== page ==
November 20, 2011

Voice of Russia Starts Broadcasting in Istanbul

Russia’s radio station, Voice of Russia, which airs in important capital cities and centers around the world has begun broadcasting from its newly opened office in Istanbul.

The station, formerly named Moscow Radio during the Soviet Union, has been spreading Russia’s voice to whole world. The radio’s name was changed to Voice of Russia, when it was restructured following the collapse of the Soviet Union.

The head of the radio station, Andrei Bystritskiy, mentioned in an interview with the Cihan news agency that the concept behind broadcasting had been mainly ideological during the Soviet Union, but people were no longer interested in ideologies. Bystritskiy came to Istanbul to introduce Voice of Russia’s Istanbul branch office and showed the radio station’s programming office located in the Güneşli district to the journalists at a press conference held at the radio station’s office.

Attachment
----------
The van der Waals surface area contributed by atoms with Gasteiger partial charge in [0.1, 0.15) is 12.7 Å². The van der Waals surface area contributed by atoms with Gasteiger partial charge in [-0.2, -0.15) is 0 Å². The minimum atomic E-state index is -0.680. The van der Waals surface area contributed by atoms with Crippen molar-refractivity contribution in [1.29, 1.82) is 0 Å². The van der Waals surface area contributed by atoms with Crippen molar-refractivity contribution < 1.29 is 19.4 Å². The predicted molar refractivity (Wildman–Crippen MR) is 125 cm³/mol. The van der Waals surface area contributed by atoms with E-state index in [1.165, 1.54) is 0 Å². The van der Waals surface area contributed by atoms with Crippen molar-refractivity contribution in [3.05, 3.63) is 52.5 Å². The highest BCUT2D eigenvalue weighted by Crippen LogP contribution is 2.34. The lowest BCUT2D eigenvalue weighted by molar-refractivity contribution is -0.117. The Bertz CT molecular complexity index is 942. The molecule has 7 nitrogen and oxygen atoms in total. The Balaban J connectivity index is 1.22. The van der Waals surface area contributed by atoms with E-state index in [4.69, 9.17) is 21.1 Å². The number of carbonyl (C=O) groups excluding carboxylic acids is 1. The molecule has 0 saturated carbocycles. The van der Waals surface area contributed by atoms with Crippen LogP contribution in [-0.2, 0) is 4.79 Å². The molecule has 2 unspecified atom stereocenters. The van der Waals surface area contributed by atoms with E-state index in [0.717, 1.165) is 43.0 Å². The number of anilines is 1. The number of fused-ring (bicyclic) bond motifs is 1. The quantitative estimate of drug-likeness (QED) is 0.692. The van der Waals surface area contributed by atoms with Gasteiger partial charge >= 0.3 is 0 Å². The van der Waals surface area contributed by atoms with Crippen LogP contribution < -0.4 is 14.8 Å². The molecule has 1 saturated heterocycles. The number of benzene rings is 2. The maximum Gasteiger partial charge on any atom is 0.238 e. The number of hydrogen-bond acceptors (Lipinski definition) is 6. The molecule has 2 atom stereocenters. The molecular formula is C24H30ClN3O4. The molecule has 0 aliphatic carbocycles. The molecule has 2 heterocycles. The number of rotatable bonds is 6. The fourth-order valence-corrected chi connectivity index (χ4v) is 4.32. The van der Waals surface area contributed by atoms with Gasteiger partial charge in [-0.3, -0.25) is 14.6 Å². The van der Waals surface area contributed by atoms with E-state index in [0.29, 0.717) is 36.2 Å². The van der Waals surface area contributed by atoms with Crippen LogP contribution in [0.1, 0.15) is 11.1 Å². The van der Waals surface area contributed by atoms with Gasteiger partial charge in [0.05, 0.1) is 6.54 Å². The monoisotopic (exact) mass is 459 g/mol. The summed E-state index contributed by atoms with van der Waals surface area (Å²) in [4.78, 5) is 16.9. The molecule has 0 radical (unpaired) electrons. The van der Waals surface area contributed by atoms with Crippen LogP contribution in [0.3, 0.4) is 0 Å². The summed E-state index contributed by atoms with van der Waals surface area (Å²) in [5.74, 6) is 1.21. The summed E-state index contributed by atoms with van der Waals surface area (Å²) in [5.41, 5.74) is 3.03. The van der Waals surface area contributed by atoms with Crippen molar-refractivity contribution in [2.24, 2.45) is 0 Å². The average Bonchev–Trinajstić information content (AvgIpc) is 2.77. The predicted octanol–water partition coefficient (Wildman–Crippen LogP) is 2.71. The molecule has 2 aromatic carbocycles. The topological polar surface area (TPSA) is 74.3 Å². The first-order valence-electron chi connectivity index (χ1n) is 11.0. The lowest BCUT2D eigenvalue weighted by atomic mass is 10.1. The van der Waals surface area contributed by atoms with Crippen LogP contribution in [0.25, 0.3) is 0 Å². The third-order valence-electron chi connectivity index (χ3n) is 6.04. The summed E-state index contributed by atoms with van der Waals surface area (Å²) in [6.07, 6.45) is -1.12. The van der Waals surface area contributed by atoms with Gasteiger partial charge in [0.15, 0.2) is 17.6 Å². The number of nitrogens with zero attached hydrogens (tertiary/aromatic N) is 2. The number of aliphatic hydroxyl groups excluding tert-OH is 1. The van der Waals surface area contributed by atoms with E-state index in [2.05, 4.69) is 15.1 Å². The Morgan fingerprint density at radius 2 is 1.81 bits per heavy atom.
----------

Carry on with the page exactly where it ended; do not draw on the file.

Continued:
Among the attendants at the press meeting were employees from the radio station and Dmitry Peskov, the press consultant of Prime Minister Vladimir Putin.

Answering questions posed by Cihan at the branch office, Bystritskiy stated that broadcasting in the Turkish language will be done in Istanbul, while other programs will be broadcast from Russia. Bystritskiy noted that their radio broadcasts in Turkish are to be carried out in collaboration with their business partners in Istanbul.

Voice of Russia is on air seven days a week on FM 101.4, which Radio Kuzey also uses. Broadcasts start at 3.00 p.m. and end at 4.10 p.m. The broadcast stream consists of daily commentary on events in Russia and around the world, a Russian language course and news programs.

The Russian station is on air in critical regions such as Washington, New York, London, New Delhi, Baghdad and Kabul. The radio station aims to improve the content of the Turkish broadcasts and will also start playing music.

Voice of Russia, has been preparing programs aimed at foreign countries since Oct. 29, 1929. It was previously called Moscow Radio; however, its name changed to Voice of Russia following the fall dissolution of the Soviet Union.

The government covers all expenses of the station.


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